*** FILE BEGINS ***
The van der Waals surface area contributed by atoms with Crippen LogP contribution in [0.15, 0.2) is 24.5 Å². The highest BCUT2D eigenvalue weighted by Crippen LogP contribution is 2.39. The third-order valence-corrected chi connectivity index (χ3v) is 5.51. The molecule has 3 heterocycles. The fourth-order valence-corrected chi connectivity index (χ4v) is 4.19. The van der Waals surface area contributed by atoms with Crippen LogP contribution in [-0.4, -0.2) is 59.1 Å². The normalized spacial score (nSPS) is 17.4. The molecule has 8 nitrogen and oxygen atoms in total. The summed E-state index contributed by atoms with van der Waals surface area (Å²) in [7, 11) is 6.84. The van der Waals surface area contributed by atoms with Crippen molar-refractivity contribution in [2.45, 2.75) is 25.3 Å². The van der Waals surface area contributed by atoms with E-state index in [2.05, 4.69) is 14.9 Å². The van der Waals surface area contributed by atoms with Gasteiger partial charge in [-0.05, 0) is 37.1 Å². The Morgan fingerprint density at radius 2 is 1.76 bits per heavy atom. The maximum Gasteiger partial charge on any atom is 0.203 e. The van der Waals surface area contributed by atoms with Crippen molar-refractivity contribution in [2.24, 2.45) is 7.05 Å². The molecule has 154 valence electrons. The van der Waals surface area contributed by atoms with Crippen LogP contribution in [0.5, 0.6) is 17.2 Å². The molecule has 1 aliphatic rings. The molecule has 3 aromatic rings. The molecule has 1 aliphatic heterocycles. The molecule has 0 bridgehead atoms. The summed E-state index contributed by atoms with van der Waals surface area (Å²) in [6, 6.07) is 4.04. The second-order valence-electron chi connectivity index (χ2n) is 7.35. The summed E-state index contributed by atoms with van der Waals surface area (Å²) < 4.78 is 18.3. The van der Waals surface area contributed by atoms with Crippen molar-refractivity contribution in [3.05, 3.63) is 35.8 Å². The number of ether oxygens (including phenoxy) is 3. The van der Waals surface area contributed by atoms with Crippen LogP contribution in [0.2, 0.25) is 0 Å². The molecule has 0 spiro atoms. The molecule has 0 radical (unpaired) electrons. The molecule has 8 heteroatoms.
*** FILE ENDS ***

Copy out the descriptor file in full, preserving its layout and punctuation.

The van der Waals surface area contributed by atoms with Crippen LogP contribution in [0.15, 0.2) is 24.5 Å². The highest BCUT2D eigenvalue weighted by Crippen LogP contribution is 2.39. The third-order valence-corrected chi connectivity index (χ3v) is 5.51. The molecule has 3 heterocycles. The fourth-order valence-corrected chi connectivity index (χ4v) is 4.19. The van der Waals surface area contributed by atoms with Crippen LogP contribution in [-0.4, -0.2) is 59.1 Å². The normalized spacial score (nSPS) is 17.4. The molecule has 8 nitrogen and oxygen atoms in total. The summed E-state index contributed by atoms with van der Waals surface area (Å²) in [7, 11) is 6.84. The van der Waals surface area contributed by atoms with Crippen molar-refractivity contribution in [2.45, 2.75) is 25.3 Å². The van der Waals surface area contributed by atoms with E-state index in [2.05, 4.69) is 14.9 Å². The van der Waals surface area contributed by atoms with Gasteiger partial charge in [-0.05, 0) is 37.1 Å². The Morgan fingerprint density at radius 2 is 1.76 bits per heavy atom. The maximum Gasteiger partial charge on any atom is 0.203 e. The van der Waals surface area contributed by atoms with Crippen molar-refractivity contribution in [2.24, 2.45) is 7.05 Å². The molecule has 154 valence electrons. The van der Waals surface area contributed by atoms with Crippen LogP contribution in [0.5, 0.6) is 17.2 Å². The molecule has 1 aliphatic rings. The molecule has 3 aromatic rings. The molecule has 1 aliphatic heterocycles. The molecule has 0 bridgehead atoms. The summed E-state index contributed by atoms with van der Waals surface area (Å²) in [6, 6.07) is 4.04. The second-order valence-electron chi connectivity index (χ2n) is 7.35. The summed E-state index contributed by atoms with van der Waals surface area (Å²) < 4.78 is 18.3. The van der Waals surface area contributed by atoms with Crippen molar-refractivity contribution in [3.05, 3.63) is 35.8 Å². The number of ether oxygens (including phenoxy) is 3. The van der Waals surface area contributed by atoms with Crippen LogP contribution in [0.2, 0.25) is 0 Å². The molecule has 0 spiro atoms. The molecule has 0 radical (unpaired) electrons. The molecule has 8 heteroatoms.